At TerraPax we talk a lot about industrial ecology. It isn't a particularly attractive term, but it has a poetry all its own. It means crafting industry to work as an ecological system - completely in balance, with no waste and total accountability. It means eliminating the hidden costs that toxins and chemicals impart to our air and water. It means doing it right the first time, where all waste must be food for other industry, or for microorganisms. Just put no garbage. It's inevitable that companies will be held accountable for every aspect of their products. Not only will this type of thinking become fashionable - it will be cost effective. TerraPax is practicing this concept because business is the most influential means of change; nature the most advanced model for business.
At TerraPax, all of our manufacturing “waste” is collected and is either “food” for microorganisms through composting, or “food” for Green Field Paper Company, which makes sketchbooks, greeting cards, and paper from the hemp fiber. We also take full responsibility for the materials that make up our finished products. We will purchase the solid brass hardware and fittings from the consumer at the end of the products lifetime for 20% off the price of a new TerraPax product. These materials are so substantial that we can reuse them in new products and eliminate obsolescence.
Synthetic materials used in most 'modern' backpacks and carry bags are derived from petrochemicals that are dyed using heavy metals and are commonly coated with polyurethane, DWR (durable water repellent), and other fabric treatments. Although many of these advances provide great laboratory performance, most are unnecessary for carrying goods and do not enhance the product owners experience. Quite the contrary; when someone purchases an inexpensive synthetic backpack and believes they have received good value, they are not considering the actual costs involved in extracting the raw materials and manufacturing the fabrics and plastics. The real costs are absorbed in our air and water to be paid by rising health risks, deteriorating resources, and quality of our environment. Consumers do not consider these costs when purchasing a backpack for a trip to the Sierra. The very product they bring to the wilderness is destroying what they seek to enjoy.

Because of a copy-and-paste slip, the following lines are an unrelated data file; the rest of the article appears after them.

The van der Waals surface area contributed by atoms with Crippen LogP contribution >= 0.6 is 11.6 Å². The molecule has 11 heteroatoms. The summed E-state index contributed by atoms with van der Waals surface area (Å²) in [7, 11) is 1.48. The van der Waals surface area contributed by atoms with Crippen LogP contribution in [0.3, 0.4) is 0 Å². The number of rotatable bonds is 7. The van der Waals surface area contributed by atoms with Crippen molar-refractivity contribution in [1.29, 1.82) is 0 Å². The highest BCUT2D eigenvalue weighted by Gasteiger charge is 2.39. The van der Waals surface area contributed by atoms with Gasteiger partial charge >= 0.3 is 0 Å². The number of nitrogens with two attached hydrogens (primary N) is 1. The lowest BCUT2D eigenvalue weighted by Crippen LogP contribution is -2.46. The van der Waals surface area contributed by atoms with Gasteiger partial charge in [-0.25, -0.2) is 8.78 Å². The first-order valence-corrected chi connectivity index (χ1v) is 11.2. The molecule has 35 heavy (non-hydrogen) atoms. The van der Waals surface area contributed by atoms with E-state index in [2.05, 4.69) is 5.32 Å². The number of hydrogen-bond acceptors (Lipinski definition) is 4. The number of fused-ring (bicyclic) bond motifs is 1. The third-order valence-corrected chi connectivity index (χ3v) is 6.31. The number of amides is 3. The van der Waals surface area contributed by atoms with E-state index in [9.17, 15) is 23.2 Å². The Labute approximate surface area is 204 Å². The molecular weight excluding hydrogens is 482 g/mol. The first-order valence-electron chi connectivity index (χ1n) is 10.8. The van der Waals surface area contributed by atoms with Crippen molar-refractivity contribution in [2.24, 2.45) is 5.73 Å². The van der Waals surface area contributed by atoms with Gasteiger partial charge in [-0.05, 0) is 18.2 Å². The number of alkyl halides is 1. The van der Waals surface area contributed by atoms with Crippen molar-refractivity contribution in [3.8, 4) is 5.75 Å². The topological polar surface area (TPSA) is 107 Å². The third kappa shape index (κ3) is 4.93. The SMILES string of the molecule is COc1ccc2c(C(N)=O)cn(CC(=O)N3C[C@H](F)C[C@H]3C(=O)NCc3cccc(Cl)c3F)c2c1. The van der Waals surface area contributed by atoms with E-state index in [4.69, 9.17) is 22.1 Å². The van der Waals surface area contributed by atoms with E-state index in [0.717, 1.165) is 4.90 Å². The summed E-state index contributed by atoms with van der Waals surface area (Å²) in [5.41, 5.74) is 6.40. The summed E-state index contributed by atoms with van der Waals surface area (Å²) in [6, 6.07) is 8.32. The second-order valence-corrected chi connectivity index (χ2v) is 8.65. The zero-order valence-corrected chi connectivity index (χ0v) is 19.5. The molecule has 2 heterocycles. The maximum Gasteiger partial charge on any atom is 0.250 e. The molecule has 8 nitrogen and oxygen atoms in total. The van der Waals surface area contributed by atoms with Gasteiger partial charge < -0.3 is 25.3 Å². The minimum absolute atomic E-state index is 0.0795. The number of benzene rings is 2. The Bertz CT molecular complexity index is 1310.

TerraPax materials are selected for their sustainability and minimum dependence on petrochemicals; their ability to be reaped for generations with little or no detrimental effects to the ecosystem. Essentially these are agricultural products that are produced organically. Our hemp shell fabric is as strong as many synthetic nylon fabrics but doesn't have as many hidden costs associated with its manufacture. In other words; it will carry your goods effectively through life without taxing the environment. Sure, it may cost a little more than a synthetic bag, but there is nothing to come between you and your outdoor experience. And if our economy is ever adjusted to reflect the real costs of resources, TerraPax products will be one of the least expensive items you can buy.
The company's first product was a personal script back for actor Paul Newman, also a friend of James. Paul was also the company 's first investor, guaranteeing the credit amount and putting the young company on track. Paul introduced these products to a friend, actor Robert Redford, who achieved the best sales in his Mail order business, the Sundance Catalog. The first retailer, at Down Works, in Santa Cruz, California. Nick and Shelly of Down Works still own the store and are operating, and the picture of the first TerraPax bag can be seen on the wall of the shop even after 24 years have passed. "Script for back" designed for Paul Newman became very popular among celebrities and musicians. Tom Petty orders 30 bags for the band and the crew each time his band had a tour. In 1995, during the movie shooting of Apollo 13, director Ron Howard ordered 300 embroidered bags specially tailored as a gift to the crew. Terapax also produced gigs and bags for musicians, such as Bob Wire of Great Full Dead and Shaun Colvin. Even there was even a subproject called Six-Eight Music Bag, which expanded the product line of gig bags exclusively for musicians, including licensing agreements with Gibson guitars. (Production is paused.)
After 2001, Terapax will gradually become independent from Overland Equipment, and slowly will be managed by Joe and Mary and Yoleki afterward. Maria has sewing skills like high-end tailoring that produces the best results from the time he was enrolled at OverLand Equipment, controlling manufacturing, Joe continues to operate the day-to-day operations. The things that Terrapax said about 24 years ago, the number of claims are fantastic. The company has gone a long way through the times. While customers have an understanding of the products, many customers do not buy TerraPax's products because they are environmentally friendly, they buy back because they are mostly beautiful. As the momentum of organic foods points, consumers continue to learn how small the ecosystem is and how important it is for us to make choices as consumers.